If you missed the deadline to make a tax payment and are now delinquent, there are several options to pay the money you owe the Internal Revenue Service.
A missed payment does not necessarily mean the IRS will conduct a tax audit. A missed payment also does not mean the IRS will necessarily begin aggressive tax collection procedures.
The IRS has a set process in place for handling delinquent taxpayer accounts. The IRS will begin attempts to collect the debt by issuing letters through its Mail Correspondence Office. It will issue up to three notices to the taxpayer informing them of their delinquent payments.
If the taxpayer fails to make a payment within a six-month period, the IRS will then send the debt into collections. Sending the debt into collections generally involves the owner of the debt selling the debt to a collections service. The collection service will then seek to obtain the money they paid the IRS from the taxpayer. The debt in collection will reflect on the taxpayer’s credit report.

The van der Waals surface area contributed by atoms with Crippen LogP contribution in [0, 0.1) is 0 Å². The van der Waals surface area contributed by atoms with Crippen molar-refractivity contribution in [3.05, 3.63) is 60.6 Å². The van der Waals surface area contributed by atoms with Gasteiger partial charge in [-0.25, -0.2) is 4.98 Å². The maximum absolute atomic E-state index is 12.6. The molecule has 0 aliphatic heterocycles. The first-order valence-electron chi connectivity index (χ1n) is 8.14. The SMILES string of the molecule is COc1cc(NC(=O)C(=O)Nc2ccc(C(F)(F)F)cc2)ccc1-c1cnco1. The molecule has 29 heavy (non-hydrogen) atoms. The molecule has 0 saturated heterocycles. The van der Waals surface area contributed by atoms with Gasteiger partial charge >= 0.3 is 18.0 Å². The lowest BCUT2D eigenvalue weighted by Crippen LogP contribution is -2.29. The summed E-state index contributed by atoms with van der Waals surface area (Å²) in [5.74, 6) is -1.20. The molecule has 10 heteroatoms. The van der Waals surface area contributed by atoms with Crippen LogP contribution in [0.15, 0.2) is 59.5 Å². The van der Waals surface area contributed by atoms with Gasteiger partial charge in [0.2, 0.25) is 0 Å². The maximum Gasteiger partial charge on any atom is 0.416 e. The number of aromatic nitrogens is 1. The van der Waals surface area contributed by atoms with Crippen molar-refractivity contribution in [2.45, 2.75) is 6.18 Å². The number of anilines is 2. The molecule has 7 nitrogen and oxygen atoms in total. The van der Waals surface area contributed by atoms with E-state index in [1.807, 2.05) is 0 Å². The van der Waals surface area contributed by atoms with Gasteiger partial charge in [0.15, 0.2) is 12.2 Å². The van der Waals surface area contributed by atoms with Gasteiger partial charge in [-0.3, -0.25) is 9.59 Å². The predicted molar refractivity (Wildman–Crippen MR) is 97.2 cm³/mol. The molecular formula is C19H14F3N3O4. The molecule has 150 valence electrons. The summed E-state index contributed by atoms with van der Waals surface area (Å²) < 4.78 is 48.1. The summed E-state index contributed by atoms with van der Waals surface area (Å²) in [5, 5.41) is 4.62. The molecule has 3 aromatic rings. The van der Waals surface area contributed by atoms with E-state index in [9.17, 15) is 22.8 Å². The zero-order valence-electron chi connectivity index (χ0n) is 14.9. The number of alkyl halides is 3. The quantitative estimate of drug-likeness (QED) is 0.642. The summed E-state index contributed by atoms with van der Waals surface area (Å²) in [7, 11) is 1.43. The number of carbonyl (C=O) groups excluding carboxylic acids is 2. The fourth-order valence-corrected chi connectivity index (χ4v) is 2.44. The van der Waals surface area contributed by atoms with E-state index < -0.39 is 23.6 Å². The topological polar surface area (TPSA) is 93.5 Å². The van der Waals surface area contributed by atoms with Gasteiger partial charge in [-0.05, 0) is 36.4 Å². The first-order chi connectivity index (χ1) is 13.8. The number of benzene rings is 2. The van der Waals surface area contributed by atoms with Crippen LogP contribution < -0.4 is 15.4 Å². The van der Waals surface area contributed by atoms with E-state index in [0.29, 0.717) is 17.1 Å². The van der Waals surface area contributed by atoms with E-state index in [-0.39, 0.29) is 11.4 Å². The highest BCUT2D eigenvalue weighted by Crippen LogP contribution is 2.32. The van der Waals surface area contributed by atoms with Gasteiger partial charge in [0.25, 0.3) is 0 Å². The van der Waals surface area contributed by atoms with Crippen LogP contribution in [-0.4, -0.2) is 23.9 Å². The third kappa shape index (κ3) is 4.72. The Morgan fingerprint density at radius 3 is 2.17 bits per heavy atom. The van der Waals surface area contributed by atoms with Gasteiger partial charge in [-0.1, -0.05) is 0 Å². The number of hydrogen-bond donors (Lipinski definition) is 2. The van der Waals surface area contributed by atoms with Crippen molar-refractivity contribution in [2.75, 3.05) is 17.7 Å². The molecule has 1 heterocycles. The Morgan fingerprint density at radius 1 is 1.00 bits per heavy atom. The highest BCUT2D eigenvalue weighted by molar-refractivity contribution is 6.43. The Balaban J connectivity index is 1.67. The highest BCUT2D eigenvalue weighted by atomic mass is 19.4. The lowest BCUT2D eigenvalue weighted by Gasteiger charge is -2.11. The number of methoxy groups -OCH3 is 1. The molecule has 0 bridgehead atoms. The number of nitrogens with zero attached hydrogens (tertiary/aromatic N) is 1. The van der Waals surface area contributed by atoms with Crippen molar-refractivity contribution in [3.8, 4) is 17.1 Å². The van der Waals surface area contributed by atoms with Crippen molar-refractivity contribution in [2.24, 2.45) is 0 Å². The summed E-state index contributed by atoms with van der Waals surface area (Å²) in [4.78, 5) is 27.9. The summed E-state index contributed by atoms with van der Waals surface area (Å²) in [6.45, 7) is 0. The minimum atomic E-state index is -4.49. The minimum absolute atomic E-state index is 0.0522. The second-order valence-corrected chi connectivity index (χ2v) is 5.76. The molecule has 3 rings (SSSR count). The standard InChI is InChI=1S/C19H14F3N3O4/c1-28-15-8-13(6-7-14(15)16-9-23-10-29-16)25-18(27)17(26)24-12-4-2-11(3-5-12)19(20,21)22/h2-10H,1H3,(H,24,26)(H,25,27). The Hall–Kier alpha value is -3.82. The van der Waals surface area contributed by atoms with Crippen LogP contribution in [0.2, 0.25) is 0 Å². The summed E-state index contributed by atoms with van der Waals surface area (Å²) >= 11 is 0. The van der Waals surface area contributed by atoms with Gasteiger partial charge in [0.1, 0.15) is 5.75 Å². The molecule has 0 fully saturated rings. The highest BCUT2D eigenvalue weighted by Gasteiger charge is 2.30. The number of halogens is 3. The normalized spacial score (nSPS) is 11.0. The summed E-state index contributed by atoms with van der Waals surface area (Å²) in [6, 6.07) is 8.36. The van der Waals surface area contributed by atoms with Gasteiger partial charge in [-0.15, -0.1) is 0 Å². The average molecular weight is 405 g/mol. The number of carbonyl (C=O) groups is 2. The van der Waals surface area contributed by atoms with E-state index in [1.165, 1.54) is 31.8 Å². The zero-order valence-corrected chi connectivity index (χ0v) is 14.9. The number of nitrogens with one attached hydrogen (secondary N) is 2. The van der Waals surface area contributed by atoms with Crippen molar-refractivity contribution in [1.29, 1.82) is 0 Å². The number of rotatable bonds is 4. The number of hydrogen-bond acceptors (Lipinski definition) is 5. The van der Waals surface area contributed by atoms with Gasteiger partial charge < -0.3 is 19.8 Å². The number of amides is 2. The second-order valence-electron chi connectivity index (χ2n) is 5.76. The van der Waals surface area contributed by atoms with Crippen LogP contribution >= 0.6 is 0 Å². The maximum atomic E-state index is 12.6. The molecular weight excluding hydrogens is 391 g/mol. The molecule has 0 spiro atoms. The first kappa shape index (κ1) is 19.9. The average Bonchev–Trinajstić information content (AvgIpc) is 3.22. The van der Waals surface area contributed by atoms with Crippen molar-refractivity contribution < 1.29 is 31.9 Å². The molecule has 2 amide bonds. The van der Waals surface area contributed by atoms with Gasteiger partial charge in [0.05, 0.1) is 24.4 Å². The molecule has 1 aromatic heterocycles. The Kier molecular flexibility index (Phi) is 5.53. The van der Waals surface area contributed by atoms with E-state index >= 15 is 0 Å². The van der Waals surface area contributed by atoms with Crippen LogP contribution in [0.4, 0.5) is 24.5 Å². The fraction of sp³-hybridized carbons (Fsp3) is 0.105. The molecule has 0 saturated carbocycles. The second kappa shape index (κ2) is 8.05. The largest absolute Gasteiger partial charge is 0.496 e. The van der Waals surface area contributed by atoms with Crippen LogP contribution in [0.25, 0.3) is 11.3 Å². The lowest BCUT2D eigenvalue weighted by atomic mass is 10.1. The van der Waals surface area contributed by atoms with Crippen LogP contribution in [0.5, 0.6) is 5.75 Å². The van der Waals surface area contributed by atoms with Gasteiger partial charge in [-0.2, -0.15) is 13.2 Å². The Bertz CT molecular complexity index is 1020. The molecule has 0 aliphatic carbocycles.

When the debt is being sent to collections, the IRS will charge interest on the late payment. The interest will accrue on the total amount due to the IRS.
To prevent interest penalties, being sent to collections, and a levy (a legal seizure of your property), communicate with the IRS as soon as you realize you will be unable to make a payment. Tell the agency why you cannot make the payment and try to make arrangements for repayment. The IRS understands that taxpayers fall on hard times. The IRS and the taxpayer usually have the same goal of the taxpayer paying his or her debts. As a result, the IRS can divide payments over a larger period of time to make payments more manageable for the taxpayer, or a one-year tax reprieve allowing the taxpayer to get their finances in order.
If a taxpayer would like a representative to speak with the IRS, the taxpayer should contact a tax attorney.